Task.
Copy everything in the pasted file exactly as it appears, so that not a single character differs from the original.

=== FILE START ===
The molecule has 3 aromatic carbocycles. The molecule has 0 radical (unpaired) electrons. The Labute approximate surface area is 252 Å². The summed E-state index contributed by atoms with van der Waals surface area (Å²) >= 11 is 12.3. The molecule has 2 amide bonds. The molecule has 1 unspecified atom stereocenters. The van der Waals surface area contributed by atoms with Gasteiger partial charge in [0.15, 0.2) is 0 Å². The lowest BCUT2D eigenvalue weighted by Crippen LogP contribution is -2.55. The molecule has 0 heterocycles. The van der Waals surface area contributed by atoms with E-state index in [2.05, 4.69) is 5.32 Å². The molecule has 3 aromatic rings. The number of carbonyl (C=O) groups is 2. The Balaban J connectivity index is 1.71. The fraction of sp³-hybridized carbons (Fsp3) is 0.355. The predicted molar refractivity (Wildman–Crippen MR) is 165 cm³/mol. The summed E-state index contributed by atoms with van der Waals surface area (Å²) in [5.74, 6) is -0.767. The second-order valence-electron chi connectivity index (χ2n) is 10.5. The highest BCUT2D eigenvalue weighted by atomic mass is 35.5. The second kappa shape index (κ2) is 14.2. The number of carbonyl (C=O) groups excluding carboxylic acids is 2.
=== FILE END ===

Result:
The molecule has 3 aromatic carbocycles. The molecule has 0 radical (unpaired) electrons. The Labute approximate surface area is 252 Å². The summed E-state index contributed by atoms with van der Waals surface area (Å²) >= 11 is 12.3. The molecule has 2 amide bonds. The molecule has 1 unspecified atom stereocenters. The van der Waals surface area contributed by atoms with Gasteiger partial charge in [0.15, 0.2) is 0 Å². The lowest BCUT2D eigenvalue weighted by Crippen LogP contribution is -2.55. The molecule has 0 heterocycles. The van der Waals surface area contributed by atoms with E-state index in [2.05, 4.69) is 5.32 Å². The molecule has 3 aromatic rings. The number of carbonyl (C=O) groups is 2. The Balaban J connectivity index is 1.71. The fraction of sp³-hybridized carbons (Fsp3) is 0.355. The predicted molar refractivity (Wildman–Crippen MR) is 165 cm³/mol. The summed E-state index contributed by atoms with van der Waals surface area (Å²) in [5.74, 6) is -0.767. The second-order valence-electron chi connectivity index (χ2n) is 10.5. The highest BCUT2D eigenvalue weighted by atomic mass is 35.5. The second kappa shape index (κ2) is 14.2. The number of carbonyl (C=O) groups excluding carboxylic acids is 2.